Caregiving is hard and important work, and we need to fairly compensate the largely female workforce caring for us and our loved ones. Secretary Tom Perez tells the story of meeting a woman who left her calling as a home care worker for a job in fast food − because it pays better. This is just one of the many reasons that the Labor Department’s historic new rule extending minimum wage and overtime protections for home care workers is long overdue.
But we need to do more than just provide basic labor standards. Home care workers need and deserve not just a higher floor but a higher ceiling. We need to create incentives and build career ladders in order to attract talent to an occupation that will be in greater demand than ever as the Baby Boomers reach their golden years. In her book, “The Age of Dignity,” Ai-Jen Poo notes that the number of people who will require long-term care is expected to skyrocket in the coming decades, from 12 million to 27 million by 2050. How are we going to fill the need for skilled caregivers when the median wage is barely $20,000 per year? My sister Jennifer, the health care professional, talks about how we need to build a culture of empathy where policies that are fair and respectful to frontline workers leads to fair and respectful care for our loved ones.
And we need policy solutions that enable families to care for their loved ones. As we explain in the new DOL report, “The Cost of Doing Nothing,” our failure to enact a sane paid family and medical leave policy is leaving millions of families on their own at some of the toughest times in our lives. Both of my sisters suffered real loss of income in order to make time for our parents; I was the only one of us whose employer had a leave policy that enabled me to juggle my responsibilities without a cut in pay. When you face new responsibilities and expenses associated with a family health crisis − or with the miracle of welcoming home a new baby − the last thing you need is stress about your own paycheck. Countries around the world have figured out how to ensure that their people never have to choose between the families they love and the paychecks they need. We CAN do better; that’s why President Obama and Secretary Perez issued a Labor Day call to action this year: it’s time to lead on leave.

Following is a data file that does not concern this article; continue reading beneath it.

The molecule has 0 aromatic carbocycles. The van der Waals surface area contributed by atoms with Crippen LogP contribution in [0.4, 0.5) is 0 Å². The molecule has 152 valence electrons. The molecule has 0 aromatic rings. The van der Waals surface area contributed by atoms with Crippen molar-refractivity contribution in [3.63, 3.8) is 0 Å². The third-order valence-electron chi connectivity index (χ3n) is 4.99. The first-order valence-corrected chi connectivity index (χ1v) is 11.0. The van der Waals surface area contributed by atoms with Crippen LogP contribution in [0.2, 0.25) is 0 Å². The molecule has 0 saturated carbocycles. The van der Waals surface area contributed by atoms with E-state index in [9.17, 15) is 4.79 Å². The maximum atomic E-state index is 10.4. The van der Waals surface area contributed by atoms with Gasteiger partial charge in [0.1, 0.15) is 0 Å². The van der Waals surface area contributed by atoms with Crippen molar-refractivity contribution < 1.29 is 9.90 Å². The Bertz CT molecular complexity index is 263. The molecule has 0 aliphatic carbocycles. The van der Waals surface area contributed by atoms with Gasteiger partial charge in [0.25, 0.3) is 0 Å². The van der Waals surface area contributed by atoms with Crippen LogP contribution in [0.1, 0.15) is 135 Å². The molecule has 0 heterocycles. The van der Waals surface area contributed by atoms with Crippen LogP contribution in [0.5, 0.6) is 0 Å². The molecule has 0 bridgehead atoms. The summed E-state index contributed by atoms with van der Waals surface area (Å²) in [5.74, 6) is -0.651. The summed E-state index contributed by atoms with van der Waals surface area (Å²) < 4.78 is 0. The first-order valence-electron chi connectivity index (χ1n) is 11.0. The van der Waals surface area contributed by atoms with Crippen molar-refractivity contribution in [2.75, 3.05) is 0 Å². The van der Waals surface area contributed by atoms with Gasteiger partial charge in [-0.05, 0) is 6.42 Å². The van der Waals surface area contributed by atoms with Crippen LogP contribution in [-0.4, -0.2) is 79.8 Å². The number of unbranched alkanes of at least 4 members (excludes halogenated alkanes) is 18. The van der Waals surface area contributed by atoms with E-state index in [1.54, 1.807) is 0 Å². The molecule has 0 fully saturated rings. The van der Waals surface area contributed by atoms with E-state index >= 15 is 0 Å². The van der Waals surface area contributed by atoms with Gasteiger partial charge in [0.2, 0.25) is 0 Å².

I love Ai-Jen’s comparison of the caregiving challenge to President Eisenhower’s investment in the federal highway system. We need a new infrastructure for caregiving. We need new policy that is responsive to the needs of 21st-century working families. We need to put people to work in good home care jobs providing compassionate services that sustain workers and their families. We need systems that real people can navigate, as well as the space for innovation and creativity in sustainable new models for home-based care.
Many of us have been called the “sandwich generation,” a term I’ve truly come to hate. A sandwich sounds so innocuous − something nice to have for lunch. It doesn’t do justice to the awful, wrenching moments when I felt stretched between my son, my parents and my job − feeling every day that I was failing the people I loved most. But we can transform these challenges into opportunities. We can be the Caregiving Generation − the ones who figure this out − so that no one is going it alone, so that we ALL can cherish our little ones, honor our elders, pursue our own careers, and respect the workers who make rich lives of work and family possible.
Mary Beth Maxwell is the principal deputy assistant secretary for policy at the U.S. Department of Labor and a senior adviser to Secretary Perez.